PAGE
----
The Part-Time Writer: Little and Often

I am, for those who don’t know, self-employed. With my partner, I run a B&B and smallholding, taking care of the house, the guests and the animals in equal measure. It’s an enjoyable job, but like all self-employment, it comes with a few negatives. Today, for example, I realised that I really haven’t had a day off in at least a week, and won’t get one for several more days. I imagine that the idea of a fortnight without a day off from their job would horrify an awful lot of people, but it’s something that I’ve not only got used to, but actually don’t mind. Quite a few of those days, after all, aren’t a straight eight hours of work; I might work until lunchtime, or 3pm, or simply do a few chores on a day that would otherwise be free time, simply so I don’t have to do them later. It turns out, you see, that I actually quite like having a job that allows me to take this ‘little and often’ approach, and it’s the very same thing I do with my writing.

There are two main schools of thought when it comes to getting your writing done, and I’ve seen both part-time and full-time writers who fall on either side. Some are what you might call ‘binge writers’, who save up all their writing time and then hammer out 10,000 words in a day, only to not write again for two weeks. Depending on your work/life schedule, this might work well, allowing you to properly focus on your story for a defined period of time, and thus get far more work completed than you might otherwise have managed in those two weeks. Some people simply enjoy writing this way, whether it makes them more productive or not. For many writers, though, and particularly part-timers with a reasonably regular schedule, I don’t think this is the way to go – and thus we come to back ‘little and often’.

The most successful writers, it seems to me, make their writing a habit. There’s no waiting for inspiration to strike, no writing ‘when they’ve got time’ (because most make time, one way or another – more on that in a later post). Instead, these are the people who sit down each and every day, and get the work done.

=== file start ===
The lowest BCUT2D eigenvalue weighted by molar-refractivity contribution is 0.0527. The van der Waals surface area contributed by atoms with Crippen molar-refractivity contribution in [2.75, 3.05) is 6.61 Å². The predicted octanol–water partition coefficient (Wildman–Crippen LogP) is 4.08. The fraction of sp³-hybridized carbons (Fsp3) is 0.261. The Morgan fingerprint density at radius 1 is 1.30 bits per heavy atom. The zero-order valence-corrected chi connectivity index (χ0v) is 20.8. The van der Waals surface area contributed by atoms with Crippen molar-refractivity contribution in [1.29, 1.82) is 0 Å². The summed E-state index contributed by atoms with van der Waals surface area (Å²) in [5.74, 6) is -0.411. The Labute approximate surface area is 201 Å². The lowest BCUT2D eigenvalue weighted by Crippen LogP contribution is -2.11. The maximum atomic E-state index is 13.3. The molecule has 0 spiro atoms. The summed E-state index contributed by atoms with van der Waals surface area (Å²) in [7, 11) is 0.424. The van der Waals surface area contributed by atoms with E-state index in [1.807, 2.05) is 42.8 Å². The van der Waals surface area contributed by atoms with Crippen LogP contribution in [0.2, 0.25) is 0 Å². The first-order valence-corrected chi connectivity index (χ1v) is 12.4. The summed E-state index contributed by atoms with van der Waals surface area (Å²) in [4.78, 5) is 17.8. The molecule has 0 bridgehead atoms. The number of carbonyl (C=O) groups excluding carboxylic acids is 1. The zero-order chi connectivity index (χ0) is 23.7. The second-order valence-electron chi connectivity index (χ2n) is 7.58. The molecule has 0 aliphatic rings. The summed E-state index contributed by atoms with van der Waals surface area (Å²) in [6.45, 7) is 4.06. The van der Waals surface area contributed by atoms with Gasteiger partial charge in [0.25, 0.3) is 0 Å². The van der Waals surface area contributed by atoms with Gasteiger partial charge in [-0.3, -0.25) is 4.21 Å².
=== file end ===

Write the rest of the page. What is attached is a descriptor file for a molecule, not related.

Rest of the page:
This is a method I’ve gradually settled into over my years of writing, and it’s one I suggest most writers try to adopt, to a greater or lesser extent. Creating that habit, that discipline, tends to get work finished far better than the occasional, irregular binge. It’s no exaggeration to say that slow and steady wins the race – just 500 words written every day will produce 182,500 over the course of a year, which is somewhere in the region of two average-length novels, or an awful lot of short stories.

That ‘little and often’ method can also work on a daily basis. Instead of wondering when you’re going to find time to sit down and write 1000 words, aim for just 100, or 10 minutes, or whatever you can fit in. Maybe you’ll only manage 100 words/10 minutes that day – or maybe inspiration will strike, and you’ll suddenly produce a lot more. Maybe you’ll find you can actually fit an extra 10 minutes in here, and another 10 there, and suddenly you’re not so far off that 1000 words after all.

This, in my experience, is how stories get written – and, more importantly, finished. Little snippets of time, a few words here and there, and one day you look up to find you’ve produced a book. Not only that, but if you’re a part-timer, you’ve hopefully also found time to have a job, or raise a family, or pursue other hobbies and interests along the way. You find that you don’t have to let writing consume your life if you don’t want to, but that you can still produce stories more quickly and systematically than you’d ever believed possible.

I know, for some people, this is all going to feel a bit dry and boring. What about inspiration? What about the Muse? Well, I was a bit scathing about the Muse in my last post, so I won’t repeat that here; maybe you really do need that lightning strike to help you write, and that’s fine. On the other hand, maybe you’re looking at the chaos of your life and wondering how you’re ever going to find time to produce the story that’s burning inside your head. If that’s the case, there really is nothing for it but the ‘little and often’ approach: a few stolen minutes here and there, a few sentences written whilst you’re on the bus, or on your lunchbreak – or even on the toilet, if you really feel so inclined – just to see what you’re able to create. Try it, and see what happens.

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